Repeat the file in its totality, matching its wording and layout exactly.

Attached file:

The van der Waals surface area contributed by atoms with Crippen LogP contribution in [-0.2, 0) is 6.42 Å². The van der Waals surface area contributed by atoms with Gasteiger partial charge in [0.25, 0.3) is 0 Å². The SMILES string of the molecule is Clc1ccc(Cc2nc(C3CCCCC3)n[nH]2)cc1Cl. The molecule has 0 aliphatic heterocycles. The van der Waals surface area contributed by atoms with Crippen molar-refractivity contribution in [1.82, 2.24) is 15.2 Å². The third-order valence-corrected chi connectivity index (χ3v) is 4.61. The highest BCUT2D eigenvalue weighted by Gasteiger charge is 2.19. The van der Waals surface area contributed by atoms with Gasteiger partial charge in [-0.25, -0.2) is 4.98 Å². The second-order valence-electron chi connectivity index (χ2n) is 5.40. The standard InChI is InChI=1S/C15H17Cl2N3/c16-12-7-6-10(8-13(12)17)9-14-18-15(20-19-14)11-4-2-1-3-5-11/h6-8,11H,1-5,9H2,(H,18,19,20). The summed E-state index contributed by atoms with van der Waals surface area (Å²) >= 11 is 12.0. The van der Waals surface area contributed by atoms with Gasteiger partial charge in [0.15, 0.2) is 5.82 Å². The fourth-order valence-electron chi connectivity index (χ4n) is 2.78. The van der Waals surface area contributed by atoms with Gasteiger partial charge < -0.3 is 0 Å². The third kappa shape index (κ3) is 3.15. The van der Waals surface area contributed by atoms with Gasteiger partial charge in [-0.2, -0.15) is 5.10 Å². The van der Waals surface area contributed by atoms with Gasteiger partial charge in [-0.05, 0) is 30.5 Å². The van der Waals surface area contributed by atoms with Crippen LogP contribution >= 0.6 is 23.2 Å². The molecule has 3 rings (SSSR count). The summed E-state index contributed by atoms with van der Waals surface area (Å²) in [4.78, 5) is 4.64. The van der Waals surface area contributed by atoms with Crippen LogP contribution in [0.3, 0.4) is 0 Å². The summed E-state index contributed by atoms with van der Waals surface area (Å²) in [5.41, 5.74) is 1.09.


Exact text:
The van der Waals surface area contributed by atoms with Crippen LogP contribution in [-0.2, 0) is 6.42 Å². The van der Waals surface area contributed by atoms with Gasteiger partial charge in [0.25, 0.3) is 0 Å². The SMILES string of the molecule is Clc1ccc(Cc2nc(C3CCCCC3)n[nH]2)cc1Cl. The molecule has 0 aliphatic heterocycles. The van der Waals surface area contributed by atoms with Crippen molar-refractivity contribution in [1.82, 2.24) is 15.2 Å². The third-order valence-corrected chi connectivity index (χ3v) is 4.61. The highest BCUT2D eigenvalue weighted by Gasteiger charge is 2.19. The van der Waals surface area contributed by atoms with Gasteiger partial charge in [-0.25, -0.2) is 4.98 Å². The second-order valence-electron chi connectivity index (χ2n) is 5.40. The standard InChI is InChI=1S/C15H17Cl2N3/c16-12-7-6-10(8-13(12)17)9-14-18-15(20-19-14)11-4-2-1-3-5-11/h6-8,11H,1-5,9H2,(H,18,19,20). The summed E-state index contributed by atoms with van der Waals surface area (Å²) >= 11 is 12.0. The van der Waals surface area contributed by atoms with Gasteiger partial charge in [0.15, 0.2) is 5.82 Å². The fourth-order valence-electron chi connectivity index (χ4n) is 2.78. The van der Waals surface area contributed by atoms with Gasteiger partial charge < -0.3 is 0 Å². The third kappa shape index (κ3) is 3.15. The van der Waals surface area contributed by atoms with Gasteiger partial charge in [-0.2, -0.15) is 5.10 Å². The van der Waals surface area contributed by atoms with Gasteiger partial charge in [-0.05, 0) is 30.5 Å². The van der Waals surface area contributed by atoms with Crippen LogP contribution >= 0.6 is 23.2 Å². The molecule has 3 rings (SSSR count). The summed E-state index contributed by atoms with van der Waals surface area (Å²) in [4.78, 5) is 4.64. The van der Waals surface area contributed by atoms with Crippen LogP contribution in [0.3, 0.4) is 0 Å². The summed E-state index contributed by atoms with van der Waals surface area (Å²) in [5.41, 5.74) is 1.09.